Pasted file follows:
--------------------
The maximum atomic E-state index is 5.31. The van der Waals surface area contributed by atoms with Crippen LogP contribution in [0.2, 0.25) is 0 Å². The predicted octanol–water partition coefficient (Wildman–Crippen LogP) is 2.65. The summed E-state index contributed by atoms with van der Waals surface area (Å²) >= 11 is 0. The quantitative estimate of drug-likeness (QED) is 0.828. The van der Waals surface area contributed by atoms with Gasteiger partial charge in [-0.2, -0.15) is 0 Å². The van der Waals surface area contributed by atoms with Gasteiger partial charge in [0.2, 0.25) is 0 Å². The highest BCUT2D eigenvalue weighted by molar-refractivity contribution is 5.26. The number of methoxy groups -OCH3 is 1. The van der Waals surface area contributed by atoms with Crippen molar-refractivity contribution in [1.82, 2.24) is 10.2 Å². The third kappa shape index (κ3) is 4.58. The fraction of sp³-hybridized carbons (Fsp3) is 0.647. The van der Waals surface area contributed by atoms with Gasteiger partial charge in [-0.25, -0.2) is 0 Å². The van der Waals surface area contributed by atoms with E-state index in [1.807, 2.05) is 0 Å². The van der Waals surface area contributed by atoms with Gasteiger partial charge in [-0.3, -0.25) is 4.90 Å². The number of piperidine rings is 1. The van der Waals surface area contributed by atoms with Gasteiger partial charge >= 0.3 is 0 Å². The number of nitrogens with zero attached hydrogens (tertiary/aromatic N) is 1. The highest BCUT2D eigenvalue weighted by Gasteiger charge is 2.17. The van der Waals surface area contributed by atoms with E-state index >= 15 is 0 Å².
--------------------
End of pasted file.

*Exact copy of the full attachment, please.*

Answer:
The maximum atomic E-state index is 5.31. The van der Waals surface area contributed by atoms with Crippen LogP contribution in [0.2, 0.25) is 0 Å². The predicted octanol–water partition coefficient (Wildman–Crippen LogP) is 2.65. The summed E-state index contributed by atoms with van der Waals surface area (Å²) >= 11 is 0. The quantitative estimate of drug-likeness (QED) is 0.828. The van der Waals surface area contributed by atoms with Gasteiger partial charge in [-0.2, -0.15) is 0 Å². The van der Waals surface area contributed by atoms with Gasteiger partial charge in [0.2, 0.25) is 0 Å². The highest BCUT2D eigenvalue weighted by molar-refractivity contribution is 5.26. The number of methoxy groups -OCH3 is 1. The van der Waals surface area contributed by atoms with Crippen molar-refractivity contribution in [1.82, 2.24) is 10.2 Å². The third kappa shape index (κ3) is 4.58. The fraction of sp³-hybridized carbons (Fsp3) is 0.647. The van der Waals surface area contributed by atoms with Gasteiger partial charge in [-0.25, -0.2) is 0 Å². The van der Waals surface area contributed by atoms with E-state index in [1.807, 2.05) is 0 Å². The van der Waals surface area contributed by atoms with Gasteiger partial charge in [-0.3, -0.25) is 4.90 Å². The number of piperidine rings is 1. The van der Waals surface area contributed by atoms with Gasteiger partial charge >= 0.3 is 0 Å². The number of nitrogens with zero attached hydrogens (tertiary/aromatic N) is 1. The highest BCUT2D eigenvalue weighted by Gasteiger charge is 2.17. The van der Waals surface area contributed by atoms with E-state index >= 15 is 0 Å².